The oceans play an important part in our lives, by controlling climate and weather conditions; hosting shipping, transportation, recreation and tourism; and providing us with food, minerals and petroleum. But a rapidly growing population--especially in coastal zones--and the resulting increase in industrial effluent, municipal sewage, and runoff from agricultural areas, as well as anti fouling agents used on ships and aquaculture nets, and the excessive exploitation of fish stocks all seriously threaten the health of the oceans
The deep sea takes up almost 70 percent of Earth's surface and more than 97 percent, by volume, of the part of the planet available to living things. And yet, it was only in the 20th century that humans developed the technology to venture more than a few hundred feet down into this daunting world. In fact, today's deepwater marine science owes much of its existence to the U.S. Navy's ability to detect enemy submarines by sound during World War II. ""Modern Marine Science"" profiles 12 men and women who led the way into the oceans' deepest waters through research and new technologies. From Charles Darwin to Henry Stommel to Robert Ballard, this volume explores the lives and accomplishments of these scientific revolutionaries.
This book provides guidance on using ocean zoning to improve marine management. It reviews the benefits of ocean zoning in theory, reviews progress made in zoning around the world through a wide range of case studies, and derives lessons learned to recommend a process by which future zoning can be maximally effective and efficient. Published with MARES, Forest Trends and UNEP
How the Ocean Works is a concise and accessible college-level introduction to marine science that is also ideal for general readers. How are winds and currents driven? What is the dilemma of the two-layered ocean? Mark Denny explains key concepts like these in rich and fascinating detail.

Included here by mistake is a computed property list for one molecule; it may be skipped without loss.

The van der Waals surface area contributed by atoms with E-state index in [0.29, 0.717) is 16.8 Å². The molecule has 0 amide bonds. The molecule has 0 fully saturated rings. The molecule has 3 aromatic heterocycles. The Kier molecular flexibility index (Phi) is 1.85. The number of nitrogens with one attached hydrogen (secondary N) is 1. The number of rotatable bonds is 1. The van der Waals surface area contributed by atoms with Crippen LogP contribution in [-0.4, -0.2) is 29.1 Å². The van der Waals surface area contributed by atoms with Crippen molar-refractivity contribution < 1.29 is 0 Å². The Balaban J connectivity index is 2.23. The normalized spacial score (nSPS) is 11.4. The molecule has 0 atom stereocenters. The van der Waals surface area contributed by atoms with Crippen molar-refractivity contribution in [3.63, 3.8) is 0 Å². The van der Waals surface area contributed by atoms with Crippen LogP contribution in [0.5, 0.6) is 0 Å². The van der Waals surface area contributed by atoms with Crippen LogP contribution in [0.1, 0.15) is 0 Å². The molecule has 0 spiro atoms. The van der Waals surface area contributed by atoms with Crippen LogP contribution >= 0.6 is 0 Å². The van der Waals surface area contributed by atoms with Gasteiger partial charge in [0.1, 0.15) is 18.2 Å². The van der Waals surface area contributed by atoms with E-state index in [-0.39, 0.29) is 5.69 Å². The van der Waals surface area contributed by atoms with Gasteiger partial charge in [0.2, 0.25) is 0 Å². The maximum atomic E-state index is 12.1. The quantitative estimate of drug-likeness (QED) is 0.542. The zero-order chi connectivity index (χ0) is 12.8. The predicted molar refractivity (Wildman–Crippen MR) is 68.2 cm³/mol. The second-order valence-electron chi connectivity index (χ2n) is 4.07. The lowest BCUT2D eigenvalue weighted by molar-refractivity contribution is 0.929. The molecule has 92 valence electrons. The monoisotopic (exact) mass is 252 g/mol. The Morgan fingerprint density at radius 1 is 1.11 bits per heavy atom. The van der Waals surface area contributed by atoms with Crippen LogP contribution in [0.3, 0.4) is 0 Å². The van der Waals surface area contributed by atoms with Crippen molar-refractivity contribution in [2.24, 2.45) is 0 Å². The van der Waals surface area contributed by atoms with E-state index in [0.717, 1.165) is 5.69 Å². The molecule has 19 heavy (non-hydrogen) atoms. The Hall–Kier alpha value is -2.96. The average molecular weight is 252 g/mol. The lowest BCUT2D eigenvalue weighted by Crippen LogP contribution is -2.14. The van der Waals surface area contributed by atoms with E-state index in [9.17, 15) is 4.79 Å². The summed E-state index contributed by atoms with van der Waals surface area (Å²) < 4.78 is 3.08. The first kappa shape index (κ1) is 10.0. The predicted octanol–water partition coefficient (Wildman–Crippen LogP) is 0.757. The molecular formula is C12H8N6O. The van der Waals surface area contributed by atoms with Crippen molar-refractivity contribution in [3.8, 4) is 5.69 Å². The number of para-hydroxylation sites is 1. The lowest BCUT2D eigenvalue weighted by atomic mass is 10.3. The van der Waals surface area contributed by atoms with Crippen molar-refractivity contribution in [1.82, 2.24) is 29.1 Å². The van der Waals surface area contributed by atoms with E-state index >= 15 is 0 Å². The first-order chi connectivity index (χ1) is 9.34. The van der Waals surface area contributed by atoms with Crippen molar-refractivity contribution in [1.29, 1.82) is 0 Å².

Oceanography is a relatively new science that began to emerge in the 19th century. Combining biology, chemistry, physics, and geology, the study of the Earth's oceans helps us to understand the interrelatedness of natural processes on land, in the sea, and in the air. Covering the numerous developments in marine science since the first edition was published, ""Oceans, Revised Edition"" discusses the thousands of new marine species inhabiting the Earth's oceans that have been discovered in the last decade, ranging from microbes, to deep-water corals, to the largest species of whales. It examines the public's increased awareness of climate change, and how it has become a key issue on the political agenda of many governments.
A definitive reference on the earth's oceans provides coverage of everything from their formation to current conservation efforts, in a guide complemented by lavish full-color photography, up-to-date maps, and present-day concerns about global warming.
With color illustrations, line drawings, more than 1,500 color photographs, and clear accessible text, this book encompasses all those organisms that live in, on, and around the ocean, bringing together in a single text everything from the minuscule to the immense.